Well, to solidify my geekiness, how about I tell you about the book I'm currently reading? It's called Verbatim, and it's a collection of articles from a magazine by the same name. The blurb on the front cover says, "From the bawdy to the sublime, the best writing on language for word lovers, grammar mavens, and armchair linguists." It's really fascinating.
The last book I read was The Greatest Stories Never Told. That was a collection of little tidbits from history that never seem to make it into the textbooks. For example, did you know that the Scopes Monkey trial was a complete sham? It's true. They set it up so the town would get some press.
"When high school teacher John Scopes was put on trial in Dayton, Tennessee, for teaching evolution, the eyes of the entire nation were focused on the small town. Which, as it turns out, was exactly what the town fathers were hoping for when they cooked up the phony trial in the first place.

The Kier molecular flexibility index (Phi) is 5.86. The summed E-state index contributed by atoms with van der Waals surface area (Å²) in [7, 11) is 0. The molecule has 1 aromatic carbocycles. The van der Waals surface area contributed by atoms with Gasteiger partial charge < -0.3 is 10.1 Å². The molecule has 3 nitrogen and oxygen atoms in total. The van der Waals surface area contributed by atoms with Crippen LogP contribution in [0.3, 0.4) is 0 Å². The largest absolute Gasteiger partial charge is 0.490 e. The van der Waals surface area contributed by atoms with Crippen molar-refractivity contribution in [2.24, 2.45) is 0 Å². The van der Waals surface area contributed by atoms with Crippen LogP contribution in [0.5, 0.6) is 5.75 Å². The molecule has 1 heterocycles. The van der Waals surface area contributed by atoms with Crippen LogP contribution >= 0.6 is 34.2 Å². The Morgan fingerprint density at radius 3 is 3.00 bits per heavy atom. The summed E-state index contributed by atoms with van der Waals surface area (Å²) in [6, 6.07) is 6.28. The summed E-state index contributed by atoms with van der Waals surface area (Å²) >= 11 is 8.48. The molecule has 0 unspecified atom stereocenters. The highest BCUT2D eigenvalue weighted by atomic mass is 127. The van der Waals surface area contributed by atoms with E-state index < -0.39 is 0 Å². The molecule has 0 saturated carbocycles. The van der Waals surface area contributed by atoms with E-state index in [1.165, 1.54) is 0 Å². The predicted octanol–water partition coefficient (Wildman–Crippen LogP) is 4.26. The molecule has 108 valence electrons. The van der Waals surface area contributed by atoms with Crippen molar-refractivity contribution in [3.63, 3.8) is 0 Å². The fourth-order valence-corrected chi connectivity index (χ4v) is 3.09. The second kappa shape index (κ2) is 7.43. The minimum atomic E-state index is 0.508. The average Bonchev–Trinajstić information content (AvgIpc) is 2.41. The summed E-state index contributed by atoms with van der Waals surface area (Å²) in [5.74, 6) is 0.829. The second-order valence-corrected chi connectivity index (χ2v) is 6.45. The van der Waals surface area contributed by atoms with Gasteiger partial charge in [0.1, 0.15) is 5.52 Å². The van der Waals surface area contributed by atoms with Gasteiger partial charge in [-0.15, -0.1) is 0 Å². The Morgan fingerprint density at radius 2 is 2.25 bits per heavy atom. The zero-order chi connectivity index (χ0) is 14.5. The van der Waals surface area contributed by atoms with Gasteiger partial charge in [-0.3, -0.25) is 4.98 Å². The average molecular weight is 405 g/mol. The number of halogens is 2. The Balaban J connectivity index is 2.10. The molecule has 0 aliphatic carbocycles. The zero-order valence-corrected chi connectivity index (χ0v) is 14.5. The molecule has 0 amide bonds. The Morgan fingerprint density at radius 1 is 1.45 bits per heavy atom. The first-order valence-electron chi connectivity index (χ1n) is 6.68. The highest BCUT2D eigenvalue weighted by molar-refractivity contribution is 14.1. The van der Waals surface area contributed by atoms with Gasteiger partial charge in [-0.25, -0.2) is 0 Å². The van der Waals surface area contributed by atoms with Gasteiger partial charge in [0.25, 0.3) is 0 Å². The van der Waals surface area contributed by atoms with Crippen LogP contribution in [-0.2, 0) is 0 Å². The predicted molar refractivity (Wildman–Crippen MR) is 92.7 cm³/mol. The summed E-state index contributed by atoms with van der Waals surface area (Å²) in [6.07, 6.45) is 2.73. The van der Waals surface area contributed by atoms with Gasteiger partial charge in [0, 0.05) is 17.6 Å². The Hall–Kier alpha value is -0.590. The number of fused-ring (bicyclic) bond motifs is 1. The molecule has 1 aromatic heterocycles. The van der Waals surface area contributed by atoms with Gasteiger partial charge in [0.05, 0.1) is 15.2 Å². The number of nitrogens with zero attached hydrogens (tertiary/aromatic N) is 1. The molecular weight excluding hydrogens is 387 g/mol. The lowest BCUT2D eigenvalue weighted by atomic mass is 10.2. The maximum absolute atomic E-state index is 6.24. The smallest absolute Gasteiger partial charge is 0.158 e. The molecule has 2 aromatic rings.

"After Tennessee became one of three states to pass a law banning the teaching of evolution, the ACLU took out newspaper ads looking for a test case with which to challenge the law. The town fathers of Dayton saw this as an unprecedented opportunity for some self-promotion. They weren't trying to stop Scopes at all. He was in on the deal--they asked his permission before prosecuting him. Scopes wasn't even the regular biology teacher. He was a popular football coach who taught biology only as a substitute. Everyone agreed on the plan at Robinson's drug store, where the prosecutors swore out a warrant that was handed to the accused.
"As Scopes headed out to a tennis game, the prosecutor called the press with the news. Soon the entire nation was to be riveted by the controversial trial that was born as a PR ploy."
--Rick Beyer, The Greatest Stories Never Told, page 158
Is that cool or what?
I am such a nerd.